What is Breast Density & Why is it Important?
Breast density measures the amount of fatty, glandular and fibrous tissue in the breast. A dense breast consists of more glandular and fibrous tissue than fat. It is not a measure of breast firmness; therefore, a mammogram is the only way to determine your density. Dense tissue is relatively common and found in more than forty percent (40%) of women.
Why is breast density important?
The presence of dense tissue may make it more difficult to detect abnormalities in the breast and may also be associated with an increased risk of breast cancer. Dense tissue appears white on a mammogram. Since lumps, cancerous and non-cancerous, also appear white, they can be obscured on the mammogram.
How do I find out if I have dense breasts?
The Government now requires all mammography providers to inform women of their breast density level as interpreted on their mammogram. A mammogram is the only tool that can determine breast density. The radiologist reading your mammogram will determine your density based on a 4-level scale approved by the American College of Radiology. This information will be included in the mammography report sent to you and your physician. Breast density will be assessed each year and may vary based on radiologist interpretation, as well as naturally occurring changes in breast tissue.
Screening for women with dense breast tissue (heterogeneously or extremely dense)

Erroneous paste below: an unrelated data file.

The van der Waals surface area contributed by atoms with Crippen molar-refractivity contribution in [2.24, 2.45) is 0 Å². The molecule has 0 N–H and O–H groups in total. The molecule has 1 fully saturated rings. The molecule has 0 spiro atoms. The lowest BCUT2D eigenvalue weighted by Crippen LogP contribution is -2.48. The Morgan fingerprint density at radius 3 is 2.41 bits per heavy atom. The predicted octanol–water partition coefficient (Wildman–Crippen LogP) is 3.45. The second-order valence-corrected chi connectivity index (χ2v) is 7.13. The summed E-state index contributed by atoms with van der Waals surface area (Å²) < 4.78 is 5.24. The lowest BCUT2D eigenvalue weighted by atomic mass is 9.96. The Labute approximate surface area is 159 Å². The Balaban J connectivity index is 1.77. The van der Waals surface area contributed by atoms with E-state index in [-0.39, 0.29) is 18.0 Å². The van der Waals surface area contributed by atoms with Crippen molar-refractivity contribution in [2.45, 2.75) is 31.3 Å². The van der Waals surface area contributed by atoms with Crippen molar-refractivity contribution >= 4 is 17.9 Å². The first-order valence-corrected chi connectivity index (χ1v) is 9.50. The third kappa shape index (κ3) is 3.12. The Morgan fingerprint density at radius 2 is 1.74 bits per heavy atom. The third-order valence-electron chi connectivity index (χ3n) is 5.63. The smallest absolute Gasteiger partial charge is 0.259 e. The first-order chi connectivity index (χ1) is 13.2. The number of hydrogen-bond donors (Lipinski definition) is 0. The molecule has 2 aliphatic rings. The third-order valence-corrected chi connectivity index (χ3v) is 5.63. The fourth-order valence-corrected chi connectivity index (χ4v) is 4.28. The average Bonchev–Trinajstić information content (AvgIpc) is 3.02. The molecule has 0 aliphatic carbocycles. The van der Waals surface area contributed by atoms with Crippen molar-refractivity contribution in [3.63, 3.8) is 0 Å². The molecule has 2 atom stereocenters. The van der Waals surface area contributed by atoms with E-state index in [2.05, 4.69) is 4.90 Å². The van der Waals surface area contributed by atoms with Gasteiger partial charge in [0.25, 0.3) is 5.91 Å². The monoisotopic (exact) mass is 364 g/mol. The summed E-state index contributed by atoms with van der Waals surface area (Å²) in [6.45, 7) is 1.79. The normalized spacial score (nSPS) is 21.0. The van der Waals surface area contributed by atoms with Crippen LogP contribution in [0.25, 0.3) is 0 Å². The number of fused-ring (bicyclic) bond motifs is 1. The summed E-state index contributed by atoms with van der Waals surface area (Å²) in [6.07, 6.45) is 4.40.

Women with dense breast tissue should still get an annual mammogram. Mammograms remain the only medical imaging test proven to reduce breast cancer deaths. If you have dense breasts, please talk to your doctor. Together you can decide if additional screening exams can benefit you. Radiology Affiliates Imaging offers the following services in addition to mammograms:
- Tomosynthesis (also known as 3D mammography), a digital mammogram that creates multiple images or "slices" through the breast tissue, providing better visualization of breast abnormalities, particularly for women with dense breasts.
- Breast Ultrasound, which studies show can improve breast cancer detection in women with dense breasts if used in conjunction with mammography.
Screening for women without dense breast tissue (fatty or scattered fibroglandular)
Women without dense breast tissue should still get an annual mammogram. This breast tissue type is easier to evaluate for breast cancer and is not considered an independent risk factor. Mammograms are most effective at detecting breast cancer in women that have mostly fatty breast tissue. Therefore, we recommend annual mammograms along with monthly self-breast exams and yearly breast exams by your physician.
American Cancer Society Recommendations for Early Breast Cancer Detection:
- All women with no symptoms of breast cancer should have a screening mammogram every year starting at 40.
- Women should perform self-breast exams monthly starting in their 20's.
- Women in their 20's and 30's should have a clinical breast exam as part of their regular health exam, every 3 years.
- Women at high risk should get an MRI and a mammogram every year.